One of the most important documents in a traditional equity financing is the Stock Purchase Agreement (SPA). Entrepreneurs will often agonize over pre-money valuation liquidation preference, etc. (and rightfully so). However, the Representations and Warranties, and accompanying Disclosure Schedule, are also very important to think through and get right. In these sections of the SPA, the company represents what it knows to be true about the company, and then identifies areas where those representations need qualifications and exclusions.
Investors have limited options for learning about the business and its related risks. Typically they learn about the business through the CEO, usually in the pitch deck and a few other ways. And even then, the only information that the investors receive generally relates to the company’s ideas, market, technology, prospective financials, and team members.
Representations and Warranties
The company’s portion of the Representations and Warranties is largely boilerplate, though it may be negotiated based on the applicable technology and associated degree of risk. In other words, most SPAs contain a very similar set of representations which are (generally) accepted by most technology investors. For example, in areas like litigation, the company states there are no lawsuits against the company. In areas like intellectual property, the company states that it owns all of its IP necessary to run the business. But what if there are exceptions to the representations as written? For this information, investors turn to the Disclosure Schedule.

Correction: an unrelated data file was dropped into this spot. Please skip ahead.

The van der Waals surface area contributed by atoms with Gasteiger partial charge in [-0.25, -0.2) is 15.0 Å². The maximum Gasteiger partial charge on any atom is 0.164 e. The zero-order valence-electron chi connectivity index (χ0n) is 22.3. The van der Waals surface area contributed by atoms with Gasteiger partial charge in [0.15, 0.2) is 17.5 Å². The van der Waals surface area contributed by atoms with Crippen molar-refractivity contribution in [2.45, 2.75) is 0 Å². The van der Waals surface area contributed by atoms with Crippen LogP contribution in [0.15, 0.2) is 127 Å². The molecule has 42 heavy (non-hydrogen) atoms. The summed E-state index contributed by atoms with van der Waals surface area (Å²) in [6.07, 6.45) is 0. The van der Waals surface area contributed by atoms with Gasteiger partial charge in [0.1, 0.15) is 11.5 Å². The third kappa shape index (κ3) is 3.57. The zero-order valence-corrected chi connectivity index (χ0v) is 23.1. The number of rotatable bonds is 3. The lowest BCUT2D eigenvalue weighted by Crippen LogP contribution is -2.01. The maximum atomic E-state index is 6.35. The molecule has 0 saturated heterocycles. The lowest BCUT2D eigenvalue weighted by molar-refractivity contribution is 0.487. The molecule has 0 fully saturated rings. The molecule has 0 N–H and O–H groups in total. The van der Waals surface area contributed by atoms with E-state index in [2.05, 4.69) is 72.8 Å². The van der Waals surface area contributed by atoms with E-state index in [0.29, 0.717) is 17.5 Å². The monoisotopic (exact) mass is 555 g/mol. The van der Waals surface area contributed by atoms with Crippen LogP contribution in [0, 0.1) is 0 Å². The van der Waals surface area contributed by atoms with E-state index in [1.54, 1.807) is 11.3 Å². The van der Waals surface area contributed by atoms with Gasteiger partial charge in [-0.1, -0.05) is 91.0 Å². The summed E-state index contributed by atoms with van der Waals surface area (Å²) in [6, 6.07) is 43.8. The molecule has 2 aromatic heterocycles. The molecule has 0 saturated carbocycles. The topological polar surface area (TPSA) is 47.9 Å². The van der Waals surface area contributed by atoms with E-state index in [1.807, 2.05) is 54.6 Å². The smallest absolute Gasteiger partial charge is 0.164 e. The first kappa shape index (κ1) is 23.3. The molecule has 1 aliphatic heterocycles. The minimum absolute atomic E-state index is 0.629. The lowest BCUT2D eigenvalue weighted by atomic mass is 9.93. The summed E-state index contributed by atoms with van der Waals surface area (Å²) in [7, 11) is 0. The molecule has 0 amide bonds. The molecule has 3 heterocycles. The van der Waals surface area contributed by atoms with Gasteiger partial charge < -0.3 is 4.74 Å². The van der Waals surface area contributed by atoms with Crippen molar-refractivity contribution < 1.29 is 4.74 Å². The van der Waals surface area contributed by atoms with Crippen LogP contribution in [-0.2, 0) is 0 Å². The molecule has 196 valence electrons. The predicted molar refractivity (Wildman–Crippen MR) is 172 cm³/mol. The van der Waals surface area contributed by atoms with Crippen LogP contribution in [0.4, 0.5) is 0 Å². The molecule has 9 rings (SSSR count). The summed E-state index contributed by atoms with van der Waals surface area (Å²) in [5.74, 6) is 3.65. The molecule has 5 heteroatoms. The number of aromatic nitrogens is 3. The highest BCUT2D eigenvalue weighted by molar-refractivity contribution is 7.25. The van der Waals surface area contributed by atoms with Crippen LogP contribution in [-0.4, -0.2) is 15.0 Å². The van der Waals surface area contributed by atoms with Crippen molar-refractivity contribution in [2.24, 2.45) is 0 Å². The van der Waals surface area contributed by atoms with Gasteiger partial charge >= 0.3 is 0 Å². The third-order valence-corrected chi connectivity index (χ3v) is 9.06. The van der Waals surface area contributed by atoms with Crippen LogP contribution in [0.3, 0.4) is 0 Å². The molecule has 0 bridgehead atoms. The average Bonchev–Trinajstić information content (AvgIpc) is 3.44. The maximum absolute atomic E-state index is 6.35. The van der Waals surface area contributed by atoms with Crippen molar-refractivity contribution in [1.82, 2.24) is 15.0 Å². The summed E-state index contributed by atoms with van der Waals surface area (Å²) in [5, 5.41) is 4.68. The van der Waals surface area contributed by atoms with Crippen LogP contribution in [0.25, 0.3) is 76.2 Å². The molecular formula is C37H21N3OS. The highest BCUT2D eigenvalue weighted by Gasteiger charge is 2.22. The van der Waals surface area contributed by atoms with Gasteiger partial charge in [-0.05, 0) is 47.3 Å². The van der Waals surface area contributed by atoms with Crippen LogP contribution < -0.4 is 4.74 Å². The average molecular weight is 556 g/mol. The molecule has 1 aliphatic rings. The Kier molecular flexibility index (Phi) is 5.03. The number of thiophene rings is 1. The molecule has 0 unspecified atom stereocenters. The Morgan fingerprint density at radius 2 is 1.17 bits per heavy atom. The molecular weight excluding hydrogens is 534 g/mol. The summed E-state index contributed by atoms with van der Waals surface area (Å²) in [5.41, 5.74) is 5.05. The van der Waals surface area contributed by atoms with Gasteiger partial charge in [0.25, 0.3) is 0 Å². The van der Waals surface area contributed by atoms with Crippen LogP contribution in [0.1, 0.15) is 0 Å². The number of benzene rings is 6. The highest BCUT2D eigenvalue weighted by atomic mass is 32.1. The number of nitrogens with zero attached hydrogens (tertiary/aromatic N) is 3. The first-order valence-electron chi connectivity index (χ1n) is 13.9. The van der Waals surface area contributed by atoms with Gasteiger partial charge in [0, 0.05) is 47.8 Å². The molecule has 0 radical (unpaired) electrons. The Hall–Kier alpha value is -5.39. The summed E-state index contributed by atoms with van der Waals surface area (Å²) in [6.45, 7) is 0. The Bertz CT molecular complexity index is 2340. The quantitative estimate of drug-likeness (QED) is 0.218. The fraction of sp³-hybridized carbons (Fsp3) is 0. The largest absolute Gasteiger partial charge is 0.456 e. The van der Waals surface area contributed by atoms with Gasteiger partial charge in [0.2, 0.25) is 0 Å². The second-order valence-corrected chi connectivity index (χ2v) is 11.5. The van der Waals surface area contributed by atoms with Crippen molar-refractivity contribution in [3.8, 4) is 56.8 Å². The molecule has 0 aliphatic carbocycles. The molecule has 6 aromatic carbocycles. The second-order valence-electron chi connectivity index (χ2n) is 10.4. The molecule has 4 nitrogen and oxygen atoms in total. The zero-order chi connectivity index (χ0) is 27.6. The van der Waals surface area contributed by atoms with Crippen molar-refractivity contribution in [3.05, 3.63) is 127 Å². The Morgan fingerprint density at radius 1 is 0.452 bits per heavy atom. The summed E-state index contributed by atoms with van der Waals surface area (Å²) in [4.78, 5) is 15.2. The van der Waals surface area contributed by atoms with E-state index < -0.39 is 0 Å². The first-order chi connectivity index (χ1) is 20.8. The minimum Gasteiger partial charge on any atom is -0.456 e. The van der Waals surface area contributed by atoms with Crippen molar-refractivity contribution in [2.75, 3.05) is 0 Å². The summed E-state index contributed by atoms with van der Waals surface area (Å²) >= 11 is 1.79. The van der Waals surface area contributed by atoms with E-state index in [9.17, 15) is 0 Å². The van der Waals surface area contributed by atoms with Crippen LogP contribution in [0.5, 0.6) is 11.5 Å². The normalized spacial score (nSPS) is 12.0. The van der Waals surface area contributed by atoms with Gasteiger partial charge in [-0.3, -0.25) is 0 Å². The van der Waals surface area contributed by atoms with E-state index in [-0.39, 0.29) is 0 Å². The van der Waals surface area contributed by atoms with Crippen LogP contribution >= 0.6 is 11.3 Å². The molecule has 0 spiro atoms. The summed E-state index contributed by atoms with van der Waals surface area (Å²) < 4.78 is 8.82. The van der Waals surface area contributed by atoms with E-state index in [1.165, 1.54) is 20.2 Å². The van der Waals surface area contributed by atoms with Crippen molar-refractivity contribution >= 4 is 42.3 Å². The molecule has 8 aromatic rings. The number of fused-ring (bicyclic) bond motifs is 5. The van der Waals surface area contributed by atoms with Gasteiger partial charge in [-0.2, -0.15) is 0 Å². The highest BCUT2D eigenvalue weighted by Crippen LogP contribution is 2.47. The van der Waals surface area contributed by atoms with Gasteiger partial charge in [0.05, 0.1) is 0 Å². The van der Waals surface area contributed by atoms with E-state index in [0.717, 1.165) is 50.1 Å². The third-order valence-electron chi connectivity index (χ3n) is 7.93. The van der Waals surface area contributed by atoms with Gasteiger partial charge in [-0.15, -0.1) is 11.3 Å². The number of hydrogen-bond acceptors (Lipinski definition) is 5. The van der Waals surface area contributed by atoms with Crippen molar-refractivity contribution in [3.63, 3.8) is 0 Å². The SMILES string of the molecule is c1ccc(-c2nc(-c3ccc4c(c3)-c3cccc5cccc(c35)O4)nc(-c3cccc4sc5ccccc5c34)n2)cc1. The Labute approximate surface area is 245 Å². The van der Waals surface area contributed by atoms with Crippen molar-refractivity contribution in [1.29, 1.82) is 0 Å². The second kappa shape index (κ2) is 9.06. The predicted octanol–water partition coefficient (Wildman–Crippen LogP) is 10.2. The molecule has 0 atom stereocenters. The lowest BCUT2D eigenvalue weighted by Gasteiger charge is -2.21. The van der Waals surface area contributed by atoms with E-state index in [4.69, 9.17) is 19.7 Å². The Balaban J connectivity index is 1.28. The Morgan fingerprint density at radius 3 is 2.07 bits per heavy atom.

The Disclosure Schedule is the part of the Stock Purchase Agreement where you list the exceptions to the statements made in the Representations and Warranties. For example, your representation around litigation stated that you have no pending lawsuits against you—but what if you do? Let's say an employee is suing you for wrongful termination. This fact (this exception to the representation) would be listed in the Disclosure Schedule. A company usually states that it has full rights to all of the IP it uses in the Representations and Warranties section, but then may state in the Disclosure Schedule that, in fact, it relies on the use of certain patents licensed to it by MIT.
Because of the nature of the SPA, investors pay very close attention to the Disclosure Schedule. They look there for details about the challenges the business is facing—it’s where the company airs its dirty laundry.
How Much Do I Disclose?
In many ways, putting together a Disclosure Schedule seems fairly straight forward—you made a representation in Representations and Warranties, and now you’re stating an exception. But those exceptions expose to investors the potential risks the company is facing. The Disclosure Schedule is your way of protecting yourself down the road should an investor claim that you misrepresented an aspect of your company (and potentially demands their money back). The balancing act is to make sure you are making the appropriate disclosures, without spooking your investors. In this regard, writing the Disclosure Schedule is an art, one of those areas best navigated with your counsel to make sure you maximize protecting your company while demonstrating that it is an attractive investment.